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Knicks face a playing time conundrum: Try to win now with veterans or develop youngsters?

Knicks small forward Marcus Morris Sr. reacts after

Knicks small forward Marcus Morris Sr. reacts after missing a game-tying three-point shot at the buzzer during the fourth quarter against the 76ers at Madison Square Garden on Saturday. Credit: Brad Penner

GREENBURGH, N.Y. — It’s the conundrum that affects all teams at one time or another but seems to be perpetually suited to the Knicks in recent years: When do you decide to mortgage the present to set up a better future?

It’s something that dominated the conversation about the Knicks last season, when social media and sports pundits rivaled only the U.S. Army in their constant talk of tanks. In what increasingly appears to be a lost season, the question has resurfaced, if in a different form.

It was highlighted on Saturday when the bulk of the playing time went to the veterans and the young, developing talent took a backseat in a 90-87 loss to the 76ers, the eighth in nine games for the Knicks (11-32). In a recurring theme, Marcus Morris, Julius Randle and Reggie Bullock played at least 34 minutes each and Frank Ntilikina, Allonzo Trier and Kevin Knox played a combined 41 minutes.

Bullock, Morris, Taj Gibson (24 minutes Saturday) and Elfrid Payton (31 minutes) all are either free agents after the season or face a non-guaranteed contract.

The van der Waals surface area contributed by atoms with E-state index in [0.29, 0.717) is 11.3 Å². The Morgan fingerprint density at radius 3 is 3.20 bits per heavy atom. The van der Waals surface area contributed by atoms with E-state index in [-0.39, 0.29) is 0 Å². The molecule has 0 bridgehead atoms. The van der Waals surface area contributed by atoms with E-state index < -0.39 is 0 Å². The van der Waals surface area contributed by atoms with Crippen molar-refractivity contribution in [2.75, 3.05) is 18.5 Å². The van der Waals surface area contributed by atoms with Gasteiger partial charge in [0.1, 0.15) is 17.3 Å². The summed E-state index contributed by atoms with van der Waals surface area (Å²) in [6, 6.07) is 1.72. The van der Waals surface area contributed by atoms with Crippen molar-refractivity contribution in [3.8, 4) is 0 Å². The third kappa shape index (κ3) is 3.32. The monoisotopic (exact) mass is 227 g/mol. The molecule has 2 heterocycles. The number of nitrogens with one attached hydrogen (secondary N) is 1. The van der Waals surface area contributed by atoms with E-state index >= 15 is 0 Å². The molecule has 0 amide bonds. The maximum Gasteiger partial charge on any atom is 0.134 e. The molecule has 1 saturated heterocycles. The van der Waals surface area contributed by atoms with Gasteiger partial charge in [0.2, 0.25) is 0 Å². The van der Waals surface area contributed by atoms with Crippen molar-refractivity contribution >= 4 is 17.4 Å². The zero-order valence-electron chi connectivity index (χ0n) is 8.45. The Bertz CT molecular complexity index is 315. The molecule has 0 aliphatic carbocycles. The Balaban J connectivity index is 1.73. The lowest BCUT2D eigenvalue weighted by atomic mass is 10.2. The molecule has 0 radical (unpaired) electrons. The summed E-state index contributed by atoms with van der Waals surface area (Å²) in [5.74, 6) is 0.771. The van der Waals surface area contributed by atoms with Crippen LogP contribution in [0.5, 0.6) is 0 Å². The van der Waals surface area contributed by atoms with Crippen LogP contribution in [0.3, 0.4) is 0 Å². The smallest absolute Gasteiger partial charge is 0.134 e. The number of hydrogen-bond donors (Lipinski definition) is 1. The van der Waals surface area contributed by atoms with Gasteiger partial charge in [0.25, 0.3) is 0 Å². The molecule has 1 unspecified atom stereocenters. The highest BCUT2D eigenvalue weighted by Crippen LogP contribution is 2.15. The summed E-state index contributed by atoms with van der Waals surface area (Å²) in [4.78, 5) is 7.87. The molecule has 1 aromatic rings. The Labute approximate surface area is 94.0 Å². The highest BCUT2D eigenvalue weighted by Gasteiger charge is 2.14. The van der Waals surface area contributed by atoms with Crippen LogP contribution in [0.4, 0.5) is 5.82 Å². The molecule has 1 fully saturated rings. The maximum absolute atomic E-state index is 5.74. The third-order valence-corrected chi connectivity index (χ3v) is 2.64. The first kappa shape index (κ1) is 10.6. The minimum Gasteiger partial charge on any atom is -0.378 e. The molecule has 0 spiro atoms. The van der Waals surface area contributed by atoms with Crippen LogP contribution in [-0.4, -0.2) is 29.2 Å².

One could argue that Mitchell Robinson should be starting over Gibson and that Ntilikina should be getting the minutes that Payton is getting.

“I think that’s probably the balance for every team,” Mike Miller said, referring to the need to win today while still developing younger talent. “But I really do believe they go hand-in-hand because as the players are growing and developing and playing better, then you’re going to see the success as it comes to team stuff . . . Sometimes it’s through the lessons, the different lessons that we learn and get better.”

The scales, though, tipped in the second half of last season when David Fizdale and company saw the need to focus on developing young players, eventually benching Enes Kanter for Luke Kornet, for example.

Asked if the Knicks will do it again if they fall further out of contention, Miller said, “Our focus is just how do we get better every day and how is that going to translate to our team having success on a daily basis. It hasn’t even been a full week [since] we had maybe our best game of the season against Miami. The most complete game is the way I should say that. We played our most complete game less than a week ago. I see us doing a lot of good things . . .  We’re in a tough stretch right now. We knew this month, what the schedule looked like, and there are no excuses and no looking around. We’ve just got to dig a little bit deeper and make a few more plays.”

Knox is averaging 19.4 minutes during what decidedly has become a sophomore slump. Trier has gotten into only 20 games and is averaging 12.3 minutes. Each is averaging about 10 minutes less than last season.

“Every team is made up of roles,” Miller said. “If Kevin is playing alongside Marcus and Marcus is rolling and having a really good day [in] some games, it’s a little tougher for Kevin to get the minutes to get going. We’re very conscious of making sure we do [get him playing time] because he’s been productive with his minutes.”

 Notes & quotes: Dennis Smith Jr. (oblique) won’t play Monday in Cleveland but will be re-evaluated Tuesday, Miller said. Smith is “progressing well” and has been taking part in practices, although with limited contact. He has not played since Dec. 23.

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